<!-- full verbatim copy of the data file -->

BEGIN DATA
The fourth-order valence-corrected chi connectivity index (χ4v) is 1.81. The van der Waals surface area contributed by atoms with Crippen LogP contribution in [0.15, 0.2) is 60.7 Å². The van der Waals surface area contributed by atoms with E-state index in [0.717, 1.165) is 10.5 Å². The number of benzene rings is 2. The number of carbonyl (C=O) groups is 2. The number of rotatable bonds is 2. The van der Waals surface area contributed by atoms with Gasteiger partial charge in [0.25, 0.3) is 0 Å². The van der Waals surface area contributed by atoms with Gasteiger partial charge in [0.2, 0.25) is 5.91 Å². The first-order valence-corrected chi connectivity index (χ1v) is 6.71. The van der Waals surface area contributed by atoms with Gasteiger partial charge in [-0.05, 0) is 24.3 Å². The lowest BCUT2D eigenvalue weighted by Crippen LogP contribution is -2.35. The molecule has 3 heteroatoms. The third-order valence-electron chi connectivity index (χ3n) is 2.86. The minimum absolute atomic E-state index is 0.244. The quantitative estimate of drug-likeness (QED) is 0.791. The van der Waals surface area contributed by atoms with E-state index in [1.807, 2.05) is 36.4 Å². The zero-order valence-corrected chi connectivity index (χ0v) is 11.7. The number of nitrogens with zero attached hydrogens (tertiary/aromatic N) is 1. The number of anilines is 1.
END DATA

The fourth-order valence-corrected chi connectivity index (χ4v) is 1.81. The van der Waals surface area contributed by atoms with Crippen LogP contribution in [0.15, 0.2) is 60.7 Å². The van der Waals surface area contributed by atoms with E-state index in [0.717, 1.165) is 10.5 Å². The number of benzene rings is 2. The number of carbonyl (C=O) groups is 2. The number of rotatable bonds is 2. The van der Waals surface area contributed by atoms with Gasteiger partial charge in [0.25, 0.3) is 0 Å². The van der Waals surface area contributed by atoms with Gasteiger partial charge in [0.2, 0.25) is 5.91 Å². The first-order valence-corrected chi connectivity index (χ1v) is 6.71. The van der Waals surface area contributed by atoms with Gasteiger partial charge in [-0.05, 0) is 24.3 Å². The lowest BCUT2D eigenvalue weighted by Crippen LogP contribution is -2.35. The molecule has 3 heteroatoms. The third-order valence-electron chi connectivity index (χ3n) is 2.86. The minimum absolute atomic E-state index is 0.244. The quantitative estimate of drug-likeness (QED) is 0.791. The van der Waals surface area contributed by atoms with E-state index in [1.807, 2.05) is 36.4 Å². The zero-order valence-corrected chi connectivity index (χ0v) is 11.7. The number of nitrogens with zero attached hydrogens (tertiary/aromatic N) is 1. The number of anilines is 1.